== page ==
-by Krista Taylor
Every year, in the middle of September, I fall a little bit in love with each of my students, while simultaneously experiencing some of the greatest stress and fatigue of the entire school year. Our annual fall camping trip is intense – and it yields profound results.
Let me be honest. I really don’t like camping . . . at all. And yet I have camped with my students each September for the past six years. It certainly isn’t “glamping.” It is rustic. And dirty. And stressful. And exhausting.
However, I am certain, beyond a shadow of a doubt, that this annual experience is critical to my students . . . and to me.
At Gamble, every fall, our 7th and 8th grade communities spend 4 days and 3 nights (rain or shine) tent camping, without the benefit of electricity or other creature comforts. We cook all our meals, do all our dishes, and manage all our needs together at the campsite – not a small feat for 55-65 individuals.
The best way I have to explain the power of this Erdkinder experience is simply to share with you glimpses – in stories and photographs — of this trip. These glimpses provide insight about my students that I never would have gained inside the classroom. The stories below are from different trips with different students – in fact the photos are intentionally of different students than those discussed in the stories, because year after year, this trip seems to draw the same positive qualities out of each group of students. The powerful moments in each trip seem to be universal experiences.
Almost all of these stories feature students who often struggle with expectations at school, and that is what defines the power of this trip — the opportunity to see students in a different light, one that allows them to shine.
So imagine, if you will . . .
One evening, I was helping a student with significant disabilities on his work packet. I looked up to find William, a rather challenging student, standing beside me.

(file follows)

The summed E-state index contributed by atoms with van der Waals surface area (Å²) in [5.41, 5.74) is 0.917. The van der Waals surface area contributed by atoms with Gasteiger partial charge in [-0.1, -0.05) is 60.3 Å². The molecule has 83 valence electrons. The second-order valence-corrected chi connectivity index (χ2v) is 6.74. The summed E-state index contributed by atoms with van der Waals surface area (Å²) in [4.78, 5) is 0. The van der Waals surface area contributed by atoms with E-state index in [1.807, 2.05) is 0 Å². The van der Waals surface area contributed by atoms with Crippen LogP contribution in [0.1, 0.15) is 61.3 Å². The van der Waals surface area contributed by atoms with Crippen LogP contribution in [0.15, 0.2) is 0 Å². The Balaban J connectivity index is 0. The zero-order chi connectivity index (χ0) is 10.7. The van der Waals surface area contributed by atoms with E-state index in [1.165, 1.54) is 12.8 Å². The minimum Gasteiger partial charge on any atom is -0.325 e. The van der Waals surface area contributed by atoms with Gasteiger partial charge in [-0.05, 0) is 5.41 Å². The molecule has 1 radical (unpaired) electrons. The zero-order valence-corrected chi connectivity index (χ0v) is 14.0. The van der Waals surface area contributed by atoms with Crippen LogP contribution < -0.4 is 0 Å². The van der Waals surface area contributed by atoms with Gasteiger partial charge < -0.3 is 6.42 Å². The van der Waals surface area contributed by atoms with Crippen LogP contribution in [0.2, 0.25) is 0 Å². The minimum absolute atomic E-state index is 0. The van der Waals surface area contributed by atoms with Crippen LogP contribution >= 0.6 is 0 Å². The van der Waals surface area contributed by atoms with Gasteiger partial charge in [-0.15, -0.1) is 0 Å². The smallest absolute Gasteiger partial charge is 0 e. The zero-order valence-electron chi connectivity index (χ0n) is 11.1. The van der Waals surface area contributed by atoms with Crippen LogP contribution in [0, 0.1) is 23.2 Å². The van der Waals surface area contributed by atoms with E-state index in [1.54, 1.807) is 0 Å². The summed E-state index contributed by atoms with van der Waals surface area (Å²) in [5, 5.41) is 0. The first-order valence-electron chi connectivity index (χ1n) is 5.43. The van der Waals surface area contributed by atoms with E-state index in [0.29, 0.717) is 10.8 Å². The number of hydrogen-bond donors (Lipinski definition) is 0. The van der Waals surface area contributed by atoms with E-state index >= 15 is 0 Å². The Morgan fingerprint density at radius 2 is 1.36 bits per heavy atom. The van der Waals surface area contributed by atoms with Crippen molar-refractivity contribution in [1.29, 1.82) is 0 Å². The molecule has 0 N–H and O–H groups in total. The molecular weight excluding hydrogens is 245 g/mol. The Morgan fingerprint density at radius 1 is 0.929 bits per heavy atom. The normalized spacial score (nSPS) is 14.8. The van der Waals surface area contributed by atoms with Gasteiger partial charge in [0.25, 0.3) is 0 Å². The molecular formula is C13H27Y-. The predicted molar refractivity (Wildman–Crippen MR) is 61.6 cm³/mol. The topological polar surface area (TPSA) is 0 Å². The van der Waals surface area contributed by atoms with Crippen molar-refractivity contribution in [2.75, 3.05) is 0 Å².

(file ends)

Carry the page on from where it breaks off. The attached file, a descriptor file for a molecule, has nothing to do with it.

“Do you want me to work with him, Ms. Taylor?”
“Do you know the difference between biotic and abiotic factors?”
“Yeah. Biotic means living, and abiotic means non-living. I got this, Ms. Taylor!”
The two of them spent the next half hour working quietly side-by-side, on a picnic bench at the edge of the woods.
When students were able to choose their own partner for the final leg of the canoe trip, Malik, a popular, 8th grade student chose to wait to pick a partner in order to see who wasn’t getting chosen. Ultimately, he selected an unpopular 7th grade girl, admitting to a teacher later that he did this because, “No one was picking her, and I didn’t want her to feel left out.”
My tent was next to the tent of a group of girls who were nature-phobic. Over and over again, I was summoned with screeches of, “Ms. Taylor! There’s a spider on our tent!” “Ms. Taylor, Come get this caterpillar!!” “OMG there’s a bug!” The final morning of camp, things had shifted.
Same girls. Same screech, “Ms. Taylor!!”
Then it became different.
“Come see!! We caught a toad!”
On the way to the bathhouse one morning, a boy with Down Syndrome silently reached up to hold the hand of another male student. Despite a jeering look from a peer, this 6’2″ 8th grader didn’t say a word, and the two walked all the way down the path holding hands.
The initiation ceremony is the culminating celebration of the trip, and it is entirely planned by returning students to welcome the new students. Each year, the speeches the students write serve to remind me of the importance of “what we do here.”
It is the ownership of creating a place where everyone belongs that makes the stress, the exhaustion, and even the dirt, of this non-glamping experience, all worth it.
All real-world experiences provide powerful learning, but there is something about Fall Camp that is unique. In the confluence of the hard work, the time spent outdoors, and the opportunity to intensely build community, lies the magic upon which the rest of the year is built.